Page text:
2. The Local Officials
After a controversial 2018 midterm election that saw massive vote delays and calls for a recount, Broward County, Florida, elections supervisor Brenda Snipes stepped down. Now the spotlight shines on the man who replaced her, Peter Antonacci, a Republican lawyer with little election experience and who has already drawn ire for a supposed technological mishap that sent a purge notice to 54,000 voters.
Up north, with Pennsylvania a potential tipping point state, the focus will be on Philadelphia City Commissioners Lisa Deeley, Al Schmidt and Omar Sabir. The state’s biggest population center will likely face serious delays, given the high number of expected mail ballots that can’t be counted until Election Day. Plus, Pennsylvania laws don’t make such voting easy, and they also require election managers to toss out ballots that arrive after Election Day — even if they’ve been postmarked as having been sent weeks before.
Trump won Michigan in 2016 by 11,000 votes out of some 4.8 million — but Michigan Secretary of State Jocelyn Benson (pictured), a 42-year-old Democrat, has made voting easier than ever, in part by implementing automatic voter registration and a robust vote-by-mail system. Michigan election experts believe turnout could reach 6 million people, by far a record amount that would likely lead to a Biden victory. Meanwhile, Florida Secretary of State Laurel Lee, a former judge, faces an immense test in her first election after assuming office in January 2019, and she’s been implementing controversial policies such as voter roll purges and a disputed law forcing ex-felons to pay off their fines before they can vote.
4. The Party Lawyers
The Democrats know their go-to guy: Marc Elias (pictured), 51, who represents nearly every Democratic campaign arm and was the attorney of record for both the John Kerry campaign in 2004 and the Hillary Clinton campaign in 2016. But while Elias typically may deal with voting-related lawsuits in one or two states in most cycles, this election could see a half-dozen “Floridas” given the surge of mail ballots. Will the Democrats regret putting all their hopes on one man’s shoulders? The Republicans are counting on a more diverse effort, which will focus on state-based legal experts matched with national stalwarts like Jessica Furst Johnson, who served as general counsel to the National Republican Congressional Committee every election cycle from 2010 to 2016, and William Consovoy, a veteran Supreme Court litigator and a personal lawyer for Trump who has handled a number of legal actions for GOP campaigns.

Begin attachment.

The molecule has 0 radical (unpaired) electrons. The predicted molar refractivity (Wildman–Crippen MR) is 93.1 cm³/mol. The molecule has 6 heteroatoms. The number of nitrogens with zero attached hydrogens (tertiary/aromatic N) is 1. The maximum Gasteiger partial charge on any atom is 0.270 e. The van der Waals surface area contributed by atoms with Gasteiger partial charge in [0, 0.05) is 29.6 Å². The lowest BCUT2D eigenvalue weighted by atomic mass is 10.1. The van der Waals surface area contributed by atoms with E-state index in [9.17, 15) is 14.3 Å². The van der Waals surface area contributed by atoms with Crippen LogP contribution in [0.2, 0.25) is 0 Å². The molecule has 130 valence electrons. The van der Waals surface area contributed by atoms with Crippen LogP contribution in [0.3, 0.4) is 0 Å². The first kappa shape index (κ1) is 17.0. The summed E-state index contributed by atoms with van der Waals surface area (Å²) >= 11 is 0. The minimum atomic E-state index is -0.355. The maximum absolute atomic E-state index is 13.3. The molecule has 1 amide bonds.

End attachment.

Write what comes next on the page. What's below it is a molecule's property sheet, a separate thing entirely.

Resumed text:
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see you in court
1. Badger Brawl
If there are a half-dozen “Floridas,” one of them is sure to be Wisconsin, home to some of the closest elections and nastiest partisan trench warfare of the past decade. Given that the electoral buck stops with a state Supreme Court, you should watch Chief Justice Patience Roggensack, who commands the court’s conservative majority. Roggensack, 80, has foiled Democratic Gov. Tony Evers time and again this year, from tossing out his stay-at-home order for the coronavirus to blocking his request to delay the state’s April primary election to reversing his ability to issue partial vetoes. Roggensack also found herself in hot water this year for a stray comment in open court that meatpacking workers who got COVID-19 were not “the regular folks.”
2. Injunction Junction
To the Trump administration’s chagrin, national injunctions — in which power-happy federal district court judges can issue an emergency order that applies to the entire country — have been a growing feature of America's legal life. If a messy election aftermath involves the deployment of federal personnel to put down riots or stop ballot counts, there’s a decent chance that a judge somewhere will pull the emergency brake. And litigants will be shopping around to find such a sympathetic jurist. Who might fit the bill? On the left, Judge Marsha Pechman in Seattle issued a national injunction blocking Trump’s ban on transgender servicemembers in the military. GOP attorneys, meanwhile, will want to appear before Judge Reed O’Connor in Texas, a former aide to Republican Sen. John Cornyn who briefly gutted Obamacare in 2018.